Known as Persia until 1935, Iran became an Islamic republic in 1979 after the monarchy was overthrown and Shah Mohammad Reza Pahlavi was forced into exile. Shia Muslim Islamist clerical forces led by Ayatollah Ruhollah Khomeini established a theocratic system of government with political authority vested in a religious scholar referred to as the Supreme Leader who is accountable only to the Assembly of Experts – an elected 86-member body of clerics. Now the Supreme Leader is the Ayatollah Ali Khameini. Iran’s current President is Hassan Rouhani. The President is elected in an undemocratic process every four years.
(Map source here)
“On the surface, the U.S. and Iranian governments have much in common: a president who is popularly elected, a boisterous legislature, and a powerful judiciary. The obvious difference lies in the fact that Iran is an Islamic theocracy, and that one man, the Supreme Leader, exerts ideological and political control over a system dominated by clerics who shadow every major function of the state.”
The total population of Iran is 82,802,633. Ethnic Persians make up 50-60% of the population. Islam is the official language with 90-95% Shiite, and 5-10% Sunni. Others include Zoroastrian, Jewish, Baha’is and Christian. Ethnic minority groups, including Arabs, Azeris, Baluch and Kurds, all face discrimination.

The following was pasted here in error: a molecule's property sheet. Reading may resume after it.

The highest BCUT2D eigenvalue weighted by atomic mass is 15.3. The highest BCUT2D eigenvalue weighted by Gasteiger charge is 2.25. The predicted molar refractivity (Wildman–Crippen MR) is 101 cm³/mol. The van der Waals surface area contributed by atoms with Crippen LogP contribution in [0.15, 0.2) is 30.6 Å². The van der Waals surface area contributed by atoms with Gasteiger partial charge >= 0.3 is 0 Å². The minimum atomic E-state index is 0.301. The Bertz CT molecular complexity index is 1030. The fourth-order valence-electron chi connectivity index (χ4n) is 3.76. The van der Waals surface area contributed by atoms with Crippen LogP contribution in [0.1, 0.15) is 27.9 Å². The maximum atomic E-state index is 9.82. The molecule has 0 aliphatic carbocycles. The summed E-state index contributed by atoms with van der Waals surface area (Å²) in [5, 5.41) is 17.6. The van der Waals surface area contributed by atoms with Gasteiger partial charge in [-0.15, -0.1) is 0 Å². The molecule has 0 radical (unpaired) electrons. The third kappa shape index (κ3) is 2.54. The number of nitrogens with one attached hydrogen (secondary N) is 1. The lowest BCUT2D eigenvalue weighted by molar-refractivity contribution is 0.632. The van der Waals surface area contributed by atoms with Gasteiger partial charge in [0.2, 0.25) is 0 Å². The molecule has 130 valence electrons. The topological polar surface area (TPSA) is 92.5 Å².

Although the Iranian economy originally got a boost from the JCPOA, it has gone into a recession with the re-imposition of U.S. sanctions on Iranian petrochemicals, such as ammonia, methanol and urea, and oil, shipping, banking, gold and other precious metals, steel, iron, aluminum and copper. These are Iran’s top exports, with oil revenue alone making up 40% of Iran’s annual budget. The sanctions have denied Tehran up to $50 billion in oil revenue. Iran has resorted to selling oil on the black market and to Syria (also violating European sanctions on Syria). The U.S. has also imposed sanctions on Khamenei and other leaders, and on the Iranian space program, “which has long operated as a front for Tehran’s advanced work on nuclear capable ballistic missile technology.” The IMF reported that Iran’s economy shrunk by 4.8% in 2018 and contracted by 9.5% in 2019. Iranian non-oil exports have been halved. Iranian oil exports have dropped from 2.45 mbd to 0.26 mbd in the past year. However, some nations have been helping Iran cheat, so the number of bpd may be greater. Europe has sought to help Iran with a barter system called INSTEX. The currency has lost 60 percent of its value against the dollar. Unemployment is high, over 12% and 70% of factories have closed. Iran’s payments to Hezbollah and other terror or militia allies have been reduced because of the sanctions. The official Iranian budget is around $47 billion and the official military/terror budget is usually around $15 billion. Unofficially, Iran adds another roughly $15 billion to its military/terror budget. The IRGC itself gets around $8 billion.
Human Rights Violations
Iran arrested, jailed and sometimes executed 1.7 million people around Tehran alone after the 1979 revolution. Non-Muslims and non-Shia reportedly face societal discrimination